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View Full Version : Don Adams of 'Get Smart' Dies at 82



SnakebyteXX
09-26-2005, 07:10 PM
By BOB THOMAS, Associated Press Writer

Monday, September 26, 2005

Don Adams, the wry-voiced comedian who starred as the fumbling secret agent Maxwell Smart in the 1960s TV spoof of James Bond movies, "Get Smart," has died. He was 82.


Adams died of a lung infection late Sunday at Cedars-Sinai Medical Center, his friend and former agent Bruce Tufeld said Monday, adding that the actor broke his hip a year ago and had been in ill health since.


As the inept Agent 86 of the super-secret federal agency CONTROL, Adams captured TV viewers with his antics in combatting the evil agents of KAOS. When his explanations failed to convince the villains or his boss, he tried another tack:


"Would you believe ... ?"


It became a national catchphrase.


Smart was also prone to spilling things on the desk or person of his boss the Chief (actor Edward Platt). Smart's apologetic "Sorry about that, chief" also entered the American lexicon.


The spy gadgets, which aped those of the Bond movies, were a popular feature, especially the pre-cellphone telephone in a shoe.


Smart's beautiful partner, Agent 99, played by Barbara Feldon, was as brainy as he was dense, and a plot romance led to marriage and the birth of twins later in the series.


"He had this prodigious energy, so as an actor working with him it was like being plugged into an electric current," Feldon said from New York. "He would start and a scene would just take off and you were there for the ride. It was great fun acting with him."


Adams was very intelligent, she said, a quality that suited the satiric show that had comedy geniuses Mel Brooks and Buck Henry behind it.


"He wrote poetry, he had an interest in history ... He had that other side to him that does not come through Maxwell Smart," she said. "Don in person was anything but bumbling."


Adams had an "amazing memory" that allowed him to take an unusual approach to filming, Feldon said.


Instead of learning his lines ahead of time he would have a script assistant read his part to him just once or twice. He invariably got it right but that didn't stop people from placing bets on it, she recounted.


Adams, who had been under contract to NBC, was lukewarm about doing a spy spoof. When he learned that Brooks and Henry had written the pilot script, he accepted immediately. "Get Smart" debuted on NBC in September 1965 and scored No. 12 among the season's most-watched series and No. 22 in its second season.


"Get Smart" twice won the Emmy for best comedy series with three Emmys for Adams as comedy actor.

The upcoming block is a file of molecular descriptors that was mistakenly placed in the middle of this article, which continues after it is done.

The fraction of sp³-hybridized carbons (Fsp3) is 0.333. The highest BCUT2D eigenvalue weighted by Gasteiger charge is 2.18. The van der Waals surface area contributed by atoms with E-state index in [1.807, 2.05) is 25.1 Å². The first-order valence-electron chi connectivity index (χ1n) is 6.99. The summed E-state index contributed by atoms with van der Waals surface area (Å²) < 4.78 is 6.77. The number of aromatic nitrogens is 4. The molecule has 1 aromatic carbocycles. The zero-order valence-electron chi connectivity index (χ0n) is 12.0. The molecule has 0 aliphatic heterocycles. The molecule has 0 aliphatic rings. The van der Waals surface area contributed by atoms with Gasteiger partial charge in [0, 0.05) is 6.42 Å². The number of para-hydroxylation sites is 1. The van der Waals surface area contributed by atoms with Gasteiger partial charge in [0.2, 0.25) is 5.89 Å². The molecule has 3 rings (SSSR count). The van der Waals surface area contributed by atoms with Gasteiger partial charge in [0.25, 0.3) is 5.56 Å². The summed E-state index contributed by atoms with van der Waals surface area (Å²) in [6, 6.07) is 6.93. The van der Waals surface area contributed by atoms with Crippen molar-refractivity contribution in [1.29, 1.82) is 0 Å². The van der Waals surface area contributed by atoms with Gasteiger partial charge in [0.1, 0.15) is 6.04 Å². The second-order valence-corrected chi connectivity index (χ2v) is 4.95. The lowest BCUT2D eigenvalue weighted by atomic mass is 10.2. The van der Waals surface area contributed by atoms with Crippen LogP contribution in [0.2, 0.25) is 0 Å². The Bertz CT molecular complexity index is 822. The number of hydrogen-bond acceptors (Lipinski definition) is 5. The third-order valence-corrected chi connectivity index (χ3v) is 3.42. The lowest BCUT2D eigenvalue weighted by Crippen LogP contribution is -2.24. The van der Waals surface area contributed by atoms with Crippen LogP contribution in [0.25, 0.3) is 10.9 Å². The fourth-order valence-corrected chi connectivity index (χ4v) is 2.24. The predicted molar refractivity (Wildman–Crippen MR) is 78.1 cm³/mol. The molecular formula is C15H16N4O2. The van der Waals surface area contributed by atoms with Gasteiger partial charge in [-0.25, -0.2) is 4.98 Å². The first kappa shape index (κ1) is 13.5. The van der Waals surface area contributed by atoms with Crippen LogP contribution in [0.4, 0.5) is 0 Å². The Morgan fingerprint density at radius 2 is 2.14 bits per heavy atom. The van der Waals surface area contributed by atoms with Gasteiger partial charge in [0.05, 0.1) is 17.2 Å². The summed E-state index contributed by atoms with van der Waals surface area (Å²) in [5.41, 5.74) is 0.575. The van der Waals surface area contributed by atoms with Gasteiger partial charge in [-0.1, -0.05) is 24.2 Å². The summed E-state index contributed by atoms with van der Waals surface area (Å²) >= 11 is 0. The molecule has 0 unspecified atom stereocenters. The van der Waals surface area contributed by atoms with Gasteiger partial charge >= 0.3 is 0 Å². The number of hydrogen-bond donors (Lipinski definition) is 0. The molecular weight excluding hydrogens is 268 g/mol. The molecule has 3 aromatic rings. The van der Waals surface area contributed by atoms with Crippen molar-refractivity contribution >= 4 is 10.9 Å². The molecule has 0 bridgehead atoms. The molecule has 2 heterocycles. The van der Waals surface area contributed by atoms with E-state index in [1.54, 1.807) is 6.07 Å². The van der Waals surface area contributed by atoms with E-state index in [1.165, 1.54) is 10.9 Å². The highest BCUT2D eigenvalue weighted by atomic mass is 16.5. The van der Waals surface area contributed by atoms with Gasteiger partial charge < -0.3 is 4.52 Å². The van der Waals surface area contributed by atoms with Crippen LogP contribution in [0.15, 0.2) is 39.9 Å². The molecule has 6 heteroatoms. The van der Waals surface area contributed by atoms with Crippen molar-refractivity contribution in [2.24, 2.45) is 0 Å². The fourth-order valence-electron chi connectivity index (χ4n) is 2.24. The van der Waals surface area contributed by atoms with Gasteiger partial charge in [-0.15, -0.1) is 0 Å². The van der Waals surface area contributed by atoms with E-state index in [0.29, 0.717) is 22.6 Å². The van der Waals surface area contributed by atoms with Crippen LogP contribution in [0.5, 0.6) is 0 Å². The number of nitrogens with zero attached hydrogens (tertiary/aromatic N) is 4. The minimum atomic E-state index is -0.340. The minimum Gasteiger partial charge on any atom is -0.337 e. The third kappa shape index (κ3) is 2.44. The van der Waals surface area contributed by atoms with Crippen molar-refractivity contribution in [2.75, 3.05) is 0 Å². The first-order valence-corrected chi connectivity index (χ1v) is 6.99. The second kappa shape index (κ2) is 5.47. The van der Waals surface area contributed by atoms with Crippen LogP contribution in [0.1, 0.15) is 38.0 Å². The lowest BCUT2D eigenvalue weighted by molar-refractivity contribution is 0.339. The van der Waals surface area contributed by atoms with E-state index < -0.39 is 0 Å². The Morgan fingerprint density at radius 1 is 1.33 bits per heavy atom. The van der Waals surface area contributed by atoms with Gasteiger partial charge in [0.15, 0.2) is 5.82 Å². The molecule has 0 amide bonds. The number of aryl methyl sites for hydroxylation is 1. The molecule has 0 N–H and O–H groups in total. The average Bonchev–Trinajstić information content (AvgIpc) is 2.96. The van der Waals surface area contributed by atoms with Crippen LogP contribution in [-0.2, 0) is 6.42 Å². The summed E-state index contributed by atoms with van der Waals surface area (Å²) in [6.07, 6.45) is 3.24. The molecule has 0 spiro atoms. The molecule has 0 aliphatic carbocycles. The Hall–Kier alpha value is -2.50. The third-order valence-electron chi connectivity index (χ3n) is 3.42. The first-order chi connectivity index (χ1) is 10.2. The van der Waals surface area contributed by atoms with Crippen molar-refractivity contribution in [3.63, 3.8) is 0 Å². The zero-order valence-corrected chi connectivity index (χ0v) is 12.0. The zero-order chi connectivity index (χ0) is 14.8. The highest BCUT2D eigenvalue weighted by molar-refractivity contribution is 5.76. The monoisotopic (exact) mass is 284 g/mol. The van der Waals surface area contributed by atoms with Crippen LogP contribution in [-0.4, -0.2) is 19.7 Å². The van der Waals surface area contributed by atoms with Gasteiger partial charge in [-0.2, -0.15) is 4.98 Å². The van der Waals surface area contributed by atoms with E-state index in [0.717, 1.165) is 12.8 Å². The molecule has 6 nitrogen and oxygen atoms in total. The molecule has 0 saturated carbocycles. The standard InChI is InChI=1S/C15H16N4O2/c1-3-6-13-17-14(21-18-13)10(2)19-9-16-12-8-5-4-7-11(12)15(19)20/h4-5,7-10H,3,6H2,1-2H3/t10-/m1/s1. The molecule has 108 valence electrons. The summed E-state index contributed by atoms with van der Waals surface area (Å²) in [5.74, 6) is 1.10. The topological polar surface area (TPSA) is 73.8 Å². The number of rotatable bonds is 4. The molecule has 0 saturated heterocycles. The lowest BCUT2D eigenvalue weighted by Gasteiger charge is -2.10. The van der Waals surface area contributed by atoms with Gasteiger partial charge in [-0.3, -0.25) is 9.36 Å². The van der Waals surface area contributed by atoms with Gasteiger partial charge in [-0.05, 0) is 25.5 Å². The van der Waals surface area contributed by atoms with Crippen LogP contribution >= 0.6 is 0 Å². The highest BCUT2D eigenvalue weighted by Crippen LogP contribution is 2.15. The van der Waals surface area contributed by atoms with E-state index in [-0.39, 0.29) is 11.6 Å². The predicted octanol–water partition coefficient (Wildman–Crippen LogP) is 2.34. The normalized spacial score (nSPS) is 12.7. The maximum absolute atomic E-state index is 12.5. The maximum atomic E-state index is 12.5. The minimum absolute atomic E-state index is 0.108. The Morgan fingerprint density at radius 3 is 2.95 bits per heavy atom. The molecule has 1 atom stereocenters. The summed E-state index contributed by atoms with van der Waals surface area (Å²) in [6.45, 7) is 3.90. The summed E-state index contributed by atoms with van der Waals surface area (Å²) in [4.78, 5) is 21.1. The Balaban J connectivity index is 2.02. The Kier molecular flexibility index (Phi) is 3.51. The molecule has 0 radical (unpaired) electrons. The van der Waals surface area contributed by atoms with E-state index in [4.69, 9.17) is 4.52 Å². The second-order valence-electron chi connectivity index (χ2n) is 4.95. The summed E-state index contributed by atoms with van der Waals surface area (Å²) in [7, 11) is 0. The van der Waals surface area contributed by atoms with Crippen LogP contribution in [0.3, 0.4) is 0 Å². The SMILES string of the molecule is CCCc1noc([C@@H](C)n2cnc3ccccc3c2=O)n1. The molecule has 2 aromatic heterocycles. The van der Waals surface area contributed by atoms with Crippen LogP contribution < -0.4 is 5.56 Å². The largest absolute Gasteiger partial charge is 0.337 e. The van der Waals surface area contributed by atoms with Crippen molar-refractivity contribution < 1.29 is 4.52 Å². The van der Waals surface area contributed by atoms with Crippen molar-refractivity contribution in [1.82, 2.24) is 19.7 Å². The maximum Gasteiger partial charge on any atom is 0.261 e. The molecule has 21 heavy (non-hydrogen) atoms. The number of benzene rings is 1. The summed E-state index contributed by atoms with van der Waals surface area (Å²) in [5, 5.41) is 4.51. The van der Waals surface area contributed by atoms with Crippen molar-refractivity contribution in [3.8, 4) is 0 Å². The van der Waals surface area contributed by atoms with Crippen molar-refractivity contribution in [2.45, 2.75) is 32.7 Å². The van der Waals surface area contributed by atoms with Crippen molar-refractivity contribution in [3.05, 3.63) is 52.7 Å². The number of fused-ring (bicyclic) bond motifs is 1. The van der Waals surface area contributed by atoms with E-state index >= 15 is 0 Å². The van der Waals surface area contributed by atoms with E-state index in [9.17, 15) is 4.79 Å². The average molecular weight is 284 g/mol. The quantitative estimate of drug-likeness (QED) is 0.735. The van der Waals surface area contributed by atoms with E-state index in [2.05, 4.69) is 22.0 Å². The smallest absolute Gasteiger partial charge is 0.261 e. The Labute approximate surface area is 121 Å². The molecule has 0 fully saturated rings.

After four seasons on NBC, CBS picked up the show but the ratings fell off as the jokes became repetitive and it was canceled in 1970 after just one year. The show lived on in syndication and a cartoon series. In 1995 the Fox network revived the series with Smart as chief and 99 as a congresswoman. It lasted seven episodes.


Adams never had another showcase to display his comic talent.


"It was a special show that became a cult classic of sorts, and I made a lot of money for it," he remarked of "Get Smart" in a 1995 interview. "But it also hindered me career-wise because I was typed. The character was so strong, particularly because of that distinctive voice, that nobody could picture me in any other type of role."


He was born Donald James Yarmy in New York City on April 13, 1923, Tufeld said, although some sources say 1926 or '27. The actor's father was a Hungarian Jew who ran a few small restaurants in the Bronx.


In a 1959 interview Adams said he never cared about being funny as a kid: "Sometimes I wonder how I got into comedy at all. I did movie star impressions as a kid in high school. Somehow they just got out of hand."


In 1941, he dropped out of school to join the Marines. In Guadalcanal he survived the deadly blackwater fever and was returned to the States to become a drill instructor, acquiring the clipped delivery that served him well as a comedian.


After the war he worked in New York as a commercial artist by day, doing standup comedy in clubs at night, taking the surname of his first wife, Adelaide Adams. His following grew, and soon he was appearing on the Ed Sullivan and late-night TV shows. Bill Dana, who had helped him develop comedy routines, cast him as his sidekick on Dana's show. That led to the NBC contract and "Get Smart."


Adams, who married and divorced three times and had seven children, served as the voice for the popular cartoon series, "Inspector Gadget" as well as the voice of Tennessee Tuxedo. In 1980, he appeared as Maxwell Smart in a feature film, "The Nude Bomb," about a madman whose bomb destroyed people's clothing.


Adams' survivors include six of his children; a sister; and grandchildren and great-grandchildren.


Tufeld said funeral arrangements were incomplete.



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